Elsternwick Antics

Seminal weekly music television programme Countdown began in 1974, broadcast from the national broadcaster’s studios in Gordon Street, Elsternwick. It served to introduce many Australians to both the sound of AC/DC and the antics of Bon Scott and Angus Young. Put simply, the Countdown cameras loved AC/DC. Executive Producer Kris Noble has spoken of the excitement that the group brought to the set. “The cameras used to go flat out, it was really hyper in the studio.”

AC/DC made their Countdown debut on 29 November 1974 and were regular gatecrashers of Sunday family dinners all over Australia in the months that followed. Murray Engleheart and Arnaud Duriex, authors of AC/DC history Maximum Rock & Roll, calculate that the group featured on the programme on 38 occasions between this debut and December 1976 (including four appearances in the month of June 1975). One of the more memorable outings was on 23 March 1975, when Bon Scott smirked and smoked his way through the group’s performance of Baby, Please Don’t Go while dressed as a schoolgirl complete with pigtails.

Sunday, July 26, 2009

The Alley formerly known as "Corporation Lane"

On a Friday afternoon in early October 2004, then Lord Mayor of Melbourne, John So, stood on a ladder in Melbourne’s central business district and fastened a screw in a sign that read “ACDC Lane”. He then addressed the assembled crowd: “As the song says, this is a highway to hell. But I say this is a lane to heaven. Let us rock!”

Lord Mayor So punched the air in his best stadium rock style and bagpipers in attendance launched into one of AC/DC’s anthems,
It’s a Long Way to the Top (If You Wanna Rock and Roll).

Prior to Lord Mayor So’s proclamation, Corporation Lane was a short, thoroughly unremarkable cul de sac between a restaurant and a cafĂ©. A few steps away was the rear entrance to the imposing 101 Collins Street office tower, the home to Melbourne’s business elite and possibly the city’s most exclusive and expensive address. Corporation Lane, initially named in 1905, featured some stencil art, peeling posters promoting upcoming dance parties, a set of rubbish bins and an almost indistinguishable door that, after dark, provided access to “Cherry”, described in a City Council proposal as a “rock grunge bar”. The lane’s only daylight inhabitants were city office workers intent upon a discrete cigarette. At night, it hosted drinkers on their way to Cherry or the nearby “Honkytonks” club. Little may have changed upon the departure of Lord Mayor So and the bagpipers, but by then Corporation Lane, in name at least, was no longer.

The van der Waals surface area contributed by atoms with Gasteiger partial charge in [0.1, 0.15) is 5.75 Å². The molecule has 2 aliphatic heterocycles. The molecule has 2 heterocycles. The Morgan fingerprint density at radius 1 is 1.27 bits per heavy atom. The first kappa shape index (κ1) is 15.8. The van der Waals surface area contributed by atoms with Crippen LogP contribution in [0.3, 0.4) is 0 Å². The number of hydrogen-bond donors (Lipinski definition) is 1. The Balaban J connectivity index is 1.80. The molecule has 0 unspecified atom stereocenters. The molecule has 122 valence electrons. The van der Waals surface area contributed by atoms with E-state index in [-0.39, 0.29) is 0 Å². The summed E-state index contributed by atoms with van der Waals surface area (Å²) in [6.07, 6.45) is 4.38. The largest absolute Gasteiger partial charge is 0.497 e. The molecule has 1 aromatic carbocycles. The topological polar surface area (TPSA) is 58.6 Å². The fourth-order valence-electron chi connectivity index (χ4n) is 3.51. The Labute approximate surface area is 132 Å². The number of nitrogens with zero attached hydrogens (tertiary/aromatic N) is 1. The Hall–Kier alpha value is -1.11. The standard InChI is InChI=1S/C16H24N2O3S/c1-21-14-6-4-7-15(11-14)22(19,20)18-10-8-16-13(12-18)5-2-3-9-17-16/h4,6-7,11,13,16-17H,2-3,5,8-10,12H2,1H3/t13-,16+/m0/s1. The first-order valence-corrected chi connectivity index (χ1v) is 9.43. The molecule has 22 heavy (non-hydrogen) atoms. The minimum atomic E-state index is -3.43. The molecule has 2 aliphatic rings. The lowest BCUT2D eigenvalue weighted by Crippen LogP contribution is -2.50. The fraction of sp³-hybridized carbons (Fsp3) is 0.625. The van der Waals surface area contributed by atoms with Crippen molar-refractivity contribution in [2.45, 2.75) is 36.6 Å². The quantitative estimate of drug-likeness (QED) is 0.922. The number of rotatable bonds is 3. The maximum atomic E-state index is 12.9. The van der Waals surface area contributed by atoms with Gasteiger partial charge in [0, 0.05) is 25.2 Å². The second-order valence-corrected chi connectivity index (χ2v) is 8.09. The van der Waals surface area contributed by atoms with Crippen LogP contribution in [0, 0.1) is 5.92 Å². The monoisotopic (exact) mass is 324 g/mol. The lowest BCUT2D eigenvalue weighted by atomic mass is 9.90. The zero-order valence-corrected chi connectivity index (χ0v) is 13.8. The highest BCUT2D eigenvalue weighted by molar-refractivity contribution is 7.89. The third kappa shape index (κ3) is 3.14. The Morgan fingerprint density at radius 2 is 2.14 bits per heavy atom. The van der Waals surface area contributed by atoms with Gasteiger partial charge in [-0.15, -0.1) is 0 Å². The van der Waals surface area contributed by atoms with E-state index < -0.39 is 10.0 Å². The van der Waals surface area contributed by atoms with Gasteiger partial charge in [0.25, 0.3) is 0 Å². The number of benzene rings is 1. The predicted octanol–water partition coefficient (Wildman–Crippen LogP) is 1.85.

The Melbourne City Council voted to rename the lane “ACDC Lane” at a meeting held in September 2004, the idea having first been floated by local music journalist Patrick Donovan. Once made, the Council was keen to emphasise the rebel rock cred of its decision: a victory against the squares by a Council riding high on an “onslaught of support from AC/DC fans” that included a petition from an AC/DC fan club in Sweden. For some time however, the move was in serious doubt. Objections were received and the Council almost shelved the proposal, looking at alternative ways of recognizing the band. As neighbouring businesses offered stern resistance, City Councillors were forced to defend suggestions that a lane named after AC/DC would bring an undesirable presence to the location.

The owner of a nearby restaurant campaigned against the proposal, claiming that the people who would be attracted to a lane named after AC/DC would “cause trouble”. Even prior to Lord Mayor So climbing his stepladder in October, the owner of Cherry Bar reported that pilgrims were arriving at the site to have their photos taken. Extra copies of the “ACDC Lane” sign were duly manufactured in anticipation that devotees would try to leave the location with a lasting souvenir, although one City Councillor noted that to succeed “you’d have to come with some pretty good equipment”.

When asked whether he was the AC or the DC, Bon Scott used to say, “Neither, I’m the lightning flash in the middle!” Devotees of AC/DC who make it to the lane named in the band’s honour have to settle for the absence of what the Melbourne City Council described as “the distinctive slash or lightning bolt used to separate the AC from the DC”. The Council explained that the Office of the Registrar of Geographic Names would not permit its inclusion.